Fort Benton: A Small Town with a Famous Name

Fort Benton: A Small Town with a Famous Name

"Fort Benton, Montana, is right to take pride in the man for whom it is named."

Fort Benton (population about 1,500), the seat of Chouteau County, is known as “the birthplace of Montana” for a good reason. Established in 1846, it is the oldest, continuously inhabited community in the state. Because it sits at the very start of the Missouri River’s navigable waters, it was once known as “the world’s innermost port.”

At least two other factoids make Fort Benton an interesting place. One is an animal; the other is the town’s namesake.

If you’re a dog lover and you visit Fort Benton, don’t miss the bronze sculpture of “Shep.” Below his name are the words “Forever Faithful.” When his master passed away in 1936, Shep followed his casket to the train station. For the next five and a half years, he greeted every arriving train. The locals who cared for him believed the lovable canine was hoping his master would come back. 

If you’re a history buff, you might know that the town is named for a famous United States Senator from Missouri, Thomas Hart Benton. Why is a Montana town identified so closely with a politician who, so far as we know, never set foot in the Territory of Montana and who died three decades before statehood?

Benton was a remarkable fellow. Born in North Carolina in 1782, he served as an aide-de-camp to General Andrew Jackson during the War of 1812. Later, he moved to Missouri and became the first person to be elected to the Senate five times, serving there for 30 years. 

Here’s one for Ripley’s Believe It or Not: In 1813, Benton and Jackson endured a brief falling-out in spectacular fashion. During a tavern brawl in Nashville, Benton shot Jackson in the shoulder. The two did not speak to each other for a decade, until newly elected Tennessee Senator Jackson took his seat next to the freshman Missouri Senator Benton. They reconciled and became the closest of friends and political allies for the rest of their lives.

When Fort Benton’s founder, Alexander Culbertson, gave the town its name on Christmas Day 1850, he intended to honor the Missouri senator who championed the settlement of the American West. Benton had authored the first Homestead Act which granted land to settlers who would farm it. More than any other member of Congress, he was a tireless advocate of America’s “manifest destiny.”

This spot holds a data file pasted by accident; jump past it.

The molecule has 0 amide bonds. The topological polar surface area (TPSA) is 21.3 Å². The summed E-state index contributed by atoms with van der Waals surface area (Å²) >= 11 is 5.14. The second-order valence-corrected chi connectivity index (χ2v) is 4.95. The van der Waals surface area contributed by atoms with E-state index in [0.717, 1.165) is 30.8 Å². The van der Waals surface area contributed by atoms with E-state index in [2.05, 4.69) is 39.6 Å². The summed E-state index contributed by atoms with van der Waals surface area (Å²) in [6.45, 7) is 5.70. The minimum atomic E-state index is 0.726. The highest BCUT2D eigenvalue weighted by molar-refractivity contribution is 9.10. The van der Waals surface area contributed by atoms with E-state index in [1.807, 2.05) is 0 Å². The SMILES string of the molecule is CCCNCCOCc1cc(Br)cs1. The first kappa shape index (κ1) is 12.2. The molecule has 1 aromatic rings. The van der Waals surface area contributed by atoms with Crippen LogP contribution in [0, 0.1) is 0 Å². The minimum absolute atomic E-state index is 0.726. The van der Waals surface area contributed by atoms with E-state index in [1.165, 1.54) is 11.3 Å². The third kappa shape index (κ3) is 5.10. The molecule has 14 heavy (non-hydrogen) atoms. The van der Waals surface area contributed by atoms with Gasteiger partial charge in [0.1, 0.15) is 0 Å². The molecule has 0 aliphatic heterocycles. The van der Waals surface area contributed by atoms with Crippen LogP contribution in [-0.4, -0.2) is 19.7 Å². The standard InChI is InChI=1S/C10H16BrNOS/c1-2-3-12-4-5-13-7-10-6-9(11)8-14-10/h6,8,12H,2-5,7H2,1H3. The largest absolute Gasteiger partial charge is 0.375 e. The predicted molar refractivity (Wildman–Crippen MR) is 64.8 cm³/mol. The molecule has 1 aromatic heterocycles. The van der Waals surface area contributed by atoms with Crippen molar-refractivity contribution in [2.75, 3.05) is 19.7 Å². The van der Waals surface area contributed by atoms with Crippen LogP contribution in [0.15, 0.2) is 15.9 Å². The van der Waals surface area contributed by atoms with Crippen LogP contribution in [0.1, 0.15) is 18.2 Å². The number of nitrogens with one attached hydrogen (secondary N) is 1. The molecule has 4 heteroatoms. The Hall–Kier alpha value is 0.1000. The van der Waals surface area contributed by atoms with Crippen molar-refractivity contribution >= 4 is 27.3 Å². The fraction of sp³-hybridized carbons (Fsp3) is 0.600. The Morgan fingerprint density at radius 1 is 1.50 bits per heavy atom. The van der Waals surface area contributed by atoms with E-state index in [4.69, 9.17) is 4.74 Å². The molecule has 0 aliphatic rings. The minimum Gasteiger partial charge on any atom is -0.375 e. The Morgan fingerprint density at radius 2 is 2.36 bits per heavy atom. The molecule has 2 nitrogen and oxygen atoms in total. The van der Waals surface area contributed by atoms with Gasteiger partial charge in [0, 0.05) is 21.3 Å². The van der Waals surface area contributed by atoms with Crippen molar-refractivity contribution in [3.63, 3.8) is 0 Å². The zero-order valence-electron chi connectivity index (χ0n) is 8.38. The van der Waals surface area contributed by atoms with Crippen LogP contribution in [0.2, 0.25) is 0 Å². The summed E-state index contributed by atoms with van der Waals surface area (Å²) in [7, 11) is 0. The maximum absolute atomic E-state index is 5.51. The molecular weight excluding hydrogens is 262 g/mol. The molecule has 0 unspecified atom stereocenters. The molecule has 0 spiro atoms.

Horace Greeley, editor of the New York Daily Tribune, famously wrote in 1865, 

“Washington [D.C.] is not a place to live in. The rents are high, the food is bad, the dust is disgusting, and the morals are deplorable. Go West, young man, go West, and grow up with the country.”

Thomas Hart Benton said as much, many times, long before Greeley stated it so memorably.

The Missouri senator’s nickname, “Old Bullion,” derived from his uncompromising stance in favor of hard money—gold and silver. He didn’t care for paper money even if it was just a receipt for the real thing. The U.S. Treasury printed a 100-Dollar Gold Note in 1922 and put Benton’s portrait on it, though the man had died 64 years earlier and might not have appreciated his picture on a piece of paper, even it was redeemable in gold.

Benton was half-way through his 30-year Senate tenure when President Jackson killed the federal government’s bank at the time, the Second Bank of the United States. Benton supported the move, believing as Jackson did that government had no business in banking. They thought it favored moneyed interests and would exert inflationary pressure on the economy.

They were as right then as would be any critic with the same views today. Benton and Jackson would be horrified at today’s Federal Reserve, which has victimized the country with almost non-stop monetary mischief since its birth in 1913. (For instance, we now know that it caused the Great Depression by artificially lowering interest rates in the 1920s and then jacking them up from 1929 to 1932.)

In the 1840s, as Missouri gravitated towards the South in its political sympathies, Benton’s once sky-high popularity in the state waned. He was out-of-step, though proudly so, with the increasingly pro-slavery, pro-secession sentiments of his state and his party, the Democrats. In 1850, a senator from Mississippi pulled a gun on him but was wrestled to the ground before he could shoot Benton.

John F. Kennedy included a chapter on Thomas Hart Benton in his 1956 book, Profiles in Courage. Kennedy regarded the Missourian as a man of integrity and noted, among other examples, that Benton had once admonished a lobbyist seeking a ship subsidy that he wouldn’t support it unless “when the vessels are finished they will be used to take such damned rascals as you out of the country.”

Fort Benton, Montana, is right to take pride in the man for whom it is named.


Lawrence W. Reed writes a monthly column for the Frontier Institute in Helena, on whose board he serves. He is president emeritus of the Foundation for Economic Education and blogs at

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